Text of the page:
The Chanceller has initiated an “IHT General Simplification Review” that has led now to a call for evidence, as published on 27 April. If you want to have your say, you need to do so by 8 June.
The document has 20 questions, spread across seven categories, which is interesting as an indication of where IHT may go in future:
- IHT forms, administration and guidance;
- Lifetime gifts to individuals;
- Farming businesses;
- Charitable giving;
- Other areas of complexity; and
- Wider IHT system.
IFAs are a rich vein of inheritance stories, as they spend so much time helping customers plan for the tax.
Many IFAs will be aware of the farming exemptions, where the super rich are now buying farmland at four times the price of twenty years ago, often just for IHT relief with single farm payment subside an added bonus. James Dyson is a name bandied about in cattle markets in the West of England, and in farm machinery exhibitions in the more arable East of our country as he is now one of the UKs biggest landowners.
Another familiar sight to IFAs is fine antiques gathered up by those looking to pass assets on. Often these remain uninsured, with no known record or traceability and are thus passed between generations seamlessly. Clearly a professional cannot advise a customer not to insure their furniture. But if you do the premiums are, perhaps, one per cent per annum, with a forty per cent tax-kick at the end.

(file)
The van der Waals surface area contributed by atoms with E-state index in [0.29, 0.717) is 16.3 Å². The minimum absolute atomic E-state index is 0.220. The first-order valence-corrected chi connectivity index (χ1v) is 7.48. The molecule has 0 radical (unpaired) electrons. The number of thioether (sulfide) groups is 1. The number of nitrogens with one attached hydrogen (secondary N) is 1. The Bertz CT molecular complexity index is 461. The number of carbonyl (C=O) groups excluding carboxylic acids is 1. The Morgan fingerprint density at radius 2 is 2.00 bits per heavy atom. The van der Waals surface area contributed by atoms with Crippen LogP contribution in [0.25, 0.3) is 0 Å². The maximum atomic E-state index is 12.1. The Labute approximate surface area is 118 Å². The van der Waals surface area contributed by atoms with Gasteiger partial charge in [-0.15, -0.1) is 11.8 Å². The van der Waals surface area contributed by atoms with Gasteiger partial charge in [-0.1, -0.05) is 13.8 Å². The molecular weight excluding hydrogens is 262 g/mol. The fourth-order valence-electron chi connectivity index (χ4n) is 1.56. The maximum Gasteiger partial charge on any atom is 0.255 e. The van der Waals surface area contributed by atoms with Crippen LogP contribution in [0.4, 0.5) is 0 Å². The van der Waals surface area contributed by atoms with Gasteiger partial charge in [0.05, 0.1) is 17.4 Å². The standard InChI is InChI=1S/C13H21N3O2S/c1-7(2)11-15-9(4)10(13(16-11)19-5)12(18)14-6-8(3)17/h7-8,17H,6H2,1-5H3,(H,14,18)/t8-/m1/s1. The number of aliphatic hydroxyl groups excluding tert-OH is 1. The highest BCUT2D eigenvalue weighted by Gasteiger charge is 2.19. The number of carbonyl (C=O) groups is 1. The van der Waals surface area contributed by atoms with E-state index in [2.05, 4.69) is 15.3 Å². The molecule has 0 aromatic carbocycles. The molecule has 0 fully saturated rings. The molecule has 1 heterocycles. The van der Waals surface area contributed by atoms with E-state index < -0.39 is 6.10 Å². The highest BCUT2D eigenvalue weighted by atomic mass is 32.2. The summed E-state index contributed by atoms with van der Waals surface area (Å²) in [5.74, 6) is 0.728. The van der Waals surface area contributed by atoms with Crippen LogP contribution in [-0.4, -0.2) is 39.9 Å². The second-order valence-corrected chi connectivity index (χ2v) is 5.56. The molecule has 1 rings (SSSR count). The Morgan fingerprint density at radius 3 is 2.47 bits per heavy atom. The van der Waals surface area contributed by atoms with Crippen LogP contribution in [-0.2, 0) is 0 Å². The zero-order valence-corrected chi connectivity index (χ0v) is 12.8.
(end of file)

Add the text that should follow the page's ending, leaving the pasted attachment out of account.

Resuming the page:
As Church Warden I see a lot of charitable giving, and these are very often arranged by deed of variation by executors to fit in with tax arrangements, or following advice from solicitors or accountants or IFAs. Some are assets gifted, which avoid capital gains, although the charity then misses out on planned giving relief.
In a recent case locally of an elderly lady who died with no children, each of the 18th Century Oil pictures in her house had a label on the back of – naming who she would like to receive the asset. Mostly these were friends who had helped her in life or distant family. Mysteriously these disappeared the day after her death, as did any recent will, and her sizeable estate passed to a former evacuee resident, who had gone back to her own London family after the second world war blitz had ended. An updated will was never found despite extensive phone calls to nearly all local solicitor firms – and local tongues continue to wag.
By Charlie Llewellen Palmer